Tuesday, April 04, 2006
"In August of 1914, on the eve of World War I, Jim Moon, then sixty-eight years old, stepped off the stern of a ferry in New York harbor just as the boat passed under the Brooklyn Bridge." And so Moon's Crossing begins. Croft's novel doesn't necessarily track why Moon ended his own life and it only examines his suicide's effect on the young woman that he lived with. Croft's narrative is punctuated by her change of narrator from paragraph to paragraph, jumping from Moon writing in his journal as a young man in the Civil War to his estranged son Winslow, Win, in present time (1914,) to the mysterious young woman that Moon lived with in New York as she's investigated by a policeman.
The story follows Moon as he serves in the Civil War, leaves home and makes his way cross country taking on odd jobs, searching for that elusive 'something' that he never seems to find. When Moon leaves his wife for Chicago's Columbian World Fair in 1893, he never returns. Instead, he teams up in an unusual friendship with an awful confidence man that runs amok through the streets of the "White City," Chicago.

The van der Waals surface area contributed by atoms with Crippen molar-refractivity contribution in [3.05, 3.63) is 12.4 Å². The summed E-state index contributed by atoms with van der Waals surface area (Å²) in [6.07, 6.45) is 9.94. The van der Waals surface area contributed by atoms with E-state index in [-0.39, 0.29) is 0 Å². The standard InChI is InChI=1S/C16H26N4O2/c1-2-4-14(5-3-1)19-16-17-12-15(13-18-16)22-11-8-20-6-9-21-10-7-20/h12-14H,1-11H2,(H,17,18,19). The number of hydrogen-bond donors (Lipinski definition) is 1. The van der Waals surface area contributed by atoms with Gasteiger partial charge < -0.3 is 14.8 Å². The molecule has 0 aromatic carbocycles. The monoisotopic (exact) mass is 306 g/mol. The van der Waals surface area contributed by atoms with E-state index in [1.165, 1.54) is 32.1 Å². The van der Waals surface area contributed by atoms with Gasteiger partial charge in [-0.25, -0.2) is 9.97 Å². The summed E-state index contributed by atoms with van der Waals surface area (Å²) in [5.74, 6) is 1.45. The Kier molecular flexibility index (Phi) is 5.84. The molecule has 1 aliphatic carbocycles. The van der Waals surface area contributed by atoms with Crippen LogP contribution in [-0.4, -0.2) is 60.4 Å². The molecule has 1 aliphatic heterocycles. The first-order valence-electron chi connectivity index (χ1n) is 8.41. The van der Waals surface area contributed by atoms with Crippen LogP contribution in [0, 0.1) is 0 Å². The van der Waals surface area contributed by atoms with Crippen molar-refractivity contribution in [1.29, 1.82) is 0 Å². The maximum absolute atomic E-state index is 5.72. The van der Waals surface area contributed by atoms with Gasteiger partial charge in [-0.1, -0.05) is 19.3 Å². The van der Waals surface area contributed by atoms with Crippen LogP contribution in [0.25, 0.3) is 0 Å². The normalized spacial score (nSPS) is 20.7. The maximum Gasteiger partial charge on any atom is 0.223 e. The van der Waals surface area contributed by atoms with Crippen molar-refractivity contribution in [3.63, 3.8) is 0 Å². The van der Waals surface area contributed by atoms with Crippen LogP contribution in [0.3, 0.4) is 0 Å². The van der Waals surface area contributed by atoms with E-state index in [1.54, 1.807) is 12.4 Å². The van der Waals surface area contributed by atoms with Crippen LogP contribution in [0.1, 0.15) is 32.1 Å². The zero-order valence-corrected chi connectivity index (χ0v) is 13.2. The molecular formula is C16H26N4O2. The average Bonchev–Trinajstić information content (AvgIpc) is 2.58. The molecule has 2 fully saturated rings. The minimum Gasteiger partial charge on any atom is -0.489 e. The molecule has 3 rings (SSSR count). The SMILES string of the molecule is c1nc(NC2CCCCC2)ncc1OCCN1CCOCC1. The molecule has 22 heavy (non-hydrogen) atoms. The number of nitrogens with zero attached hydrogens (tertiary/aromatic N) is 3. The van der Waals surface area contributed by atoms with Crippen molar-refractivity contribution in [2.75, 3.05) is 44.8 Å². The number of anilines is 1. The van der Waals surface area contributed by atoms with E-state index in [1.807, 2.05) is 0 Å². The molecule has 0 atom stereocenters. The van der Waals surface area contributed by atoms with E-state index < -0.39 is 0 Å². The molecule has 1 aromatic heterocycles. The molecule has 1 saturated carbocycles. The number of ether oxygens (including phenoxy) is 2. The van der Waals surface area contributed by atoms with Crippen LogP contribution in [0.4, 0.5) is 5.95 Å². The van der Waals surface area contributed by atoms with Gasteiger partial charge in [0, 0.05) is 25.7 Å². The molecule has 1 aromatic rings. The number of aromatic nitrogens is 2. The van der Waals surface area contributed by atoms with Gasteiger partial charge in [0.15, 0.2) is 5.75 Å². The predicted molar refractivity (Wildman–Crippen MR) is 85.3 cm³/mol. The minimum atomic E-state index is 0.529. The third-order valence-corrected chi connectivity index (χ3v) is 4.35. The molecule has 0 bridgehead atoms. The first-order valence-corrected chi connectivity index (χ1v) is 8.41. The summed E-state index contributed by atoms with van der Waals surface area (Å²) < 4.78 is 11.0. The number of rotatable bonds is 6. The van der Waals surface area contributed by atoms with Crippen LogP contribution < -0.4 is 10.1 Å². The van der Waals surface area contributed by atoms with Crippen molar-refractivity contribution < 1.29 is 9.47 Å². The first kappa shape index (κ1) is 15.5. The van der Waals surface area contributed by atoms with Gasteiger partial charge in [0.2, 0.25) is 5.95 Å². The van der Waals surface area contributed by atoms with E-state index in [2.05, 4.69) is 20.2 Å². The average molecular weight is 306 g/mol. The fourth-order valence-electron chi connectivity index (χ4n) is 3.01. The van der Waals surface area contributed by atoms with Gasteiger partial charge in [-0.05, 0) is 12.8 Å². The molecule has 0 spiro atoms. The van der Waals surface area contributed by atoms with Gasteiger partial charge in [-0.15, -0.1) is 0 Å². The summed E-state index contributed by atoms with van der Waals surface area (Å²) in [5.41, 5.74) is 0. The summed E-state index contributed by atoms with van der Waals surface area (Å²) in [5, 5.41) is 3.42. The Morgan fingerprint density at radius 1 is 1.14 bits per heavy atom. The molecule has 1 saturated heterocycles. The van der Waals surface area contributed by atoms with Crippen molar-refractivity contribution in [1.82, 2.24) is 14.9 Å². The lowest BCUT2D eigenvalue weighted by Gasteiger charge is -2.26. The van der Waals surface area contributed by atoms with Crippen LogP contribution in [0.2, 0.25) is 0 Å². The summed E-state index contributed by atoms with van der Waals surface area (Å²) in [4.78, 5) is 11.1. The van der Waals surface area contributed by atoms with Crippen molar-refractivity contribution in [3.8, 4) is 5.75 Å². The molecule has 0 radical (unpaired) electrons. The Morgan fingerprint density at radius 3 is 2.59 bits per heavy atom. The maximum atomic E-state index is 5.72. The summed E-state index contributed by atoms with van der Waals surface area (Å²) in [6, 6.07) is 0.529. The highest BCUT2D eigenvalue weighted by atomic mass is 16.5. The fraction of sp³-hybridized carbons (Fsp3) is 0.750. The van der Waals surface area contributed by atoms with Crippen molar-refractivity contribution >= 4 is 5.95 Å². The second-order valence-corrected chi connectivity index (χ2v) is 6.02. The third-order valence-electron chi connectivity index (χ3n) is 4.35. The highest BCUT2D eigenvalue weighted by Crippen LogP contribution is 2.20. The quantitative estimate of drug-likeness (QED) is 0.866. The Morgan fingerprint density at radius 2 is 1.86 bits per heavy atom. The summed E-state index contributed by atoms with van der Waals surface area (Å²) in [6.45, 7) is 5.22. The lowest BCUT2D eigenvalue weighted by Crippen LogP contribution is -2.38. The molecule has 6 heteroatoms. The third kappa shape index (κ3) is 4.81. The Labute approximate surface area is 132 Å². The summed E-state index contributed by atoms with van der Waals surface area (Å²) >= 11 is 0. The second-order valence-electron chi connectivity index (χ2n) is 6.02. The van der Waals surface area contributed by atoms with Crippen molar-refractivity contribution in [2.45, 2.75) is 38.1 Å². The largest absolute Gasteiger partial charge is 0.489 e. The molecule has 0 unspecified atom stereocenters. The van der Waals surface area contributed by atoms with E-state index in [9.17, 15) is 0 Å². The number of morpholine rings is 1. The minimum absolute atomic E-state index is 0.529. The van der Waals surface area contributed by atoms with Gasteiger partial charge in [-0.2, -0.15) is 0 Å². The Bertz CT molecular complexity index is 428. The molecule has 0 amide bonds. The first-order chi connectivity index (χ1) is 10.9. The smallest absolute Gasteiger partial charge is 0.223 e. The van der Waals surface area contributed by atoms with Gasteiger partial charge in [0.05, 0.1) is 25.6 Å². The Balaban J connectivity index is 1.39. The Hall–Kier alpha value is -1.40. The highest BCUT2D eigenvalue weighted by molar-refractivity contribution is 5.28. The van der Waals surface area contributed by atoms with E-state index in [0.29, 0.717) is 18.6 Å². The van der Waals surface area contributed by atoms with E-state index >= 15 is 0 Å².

I enjoyed Croft's novel mostly because of her sweeping language. Though it mostly takes place in Chicago, Croft wrote like a Southerner tells a story, sitting on the porch. While telling a story in which we know what happens, but the event took place a long time ago, our minds tend to forget certain aspects only to remember them later on. Croft's novel is too finely woven to imply that she left anything out or that it was incohesive. Rather, it's her ability to quickly and gently nudge the audience on, telling an all too real story of a person trying to find themselves in the vast American landscape. We may not like what we find along the way, but at least it's real.
Gogol Dead Souls
Amitav Ghosh The Circle of Reason
The Red Sox on NESN...losing 10 -2 in the 8th...ouch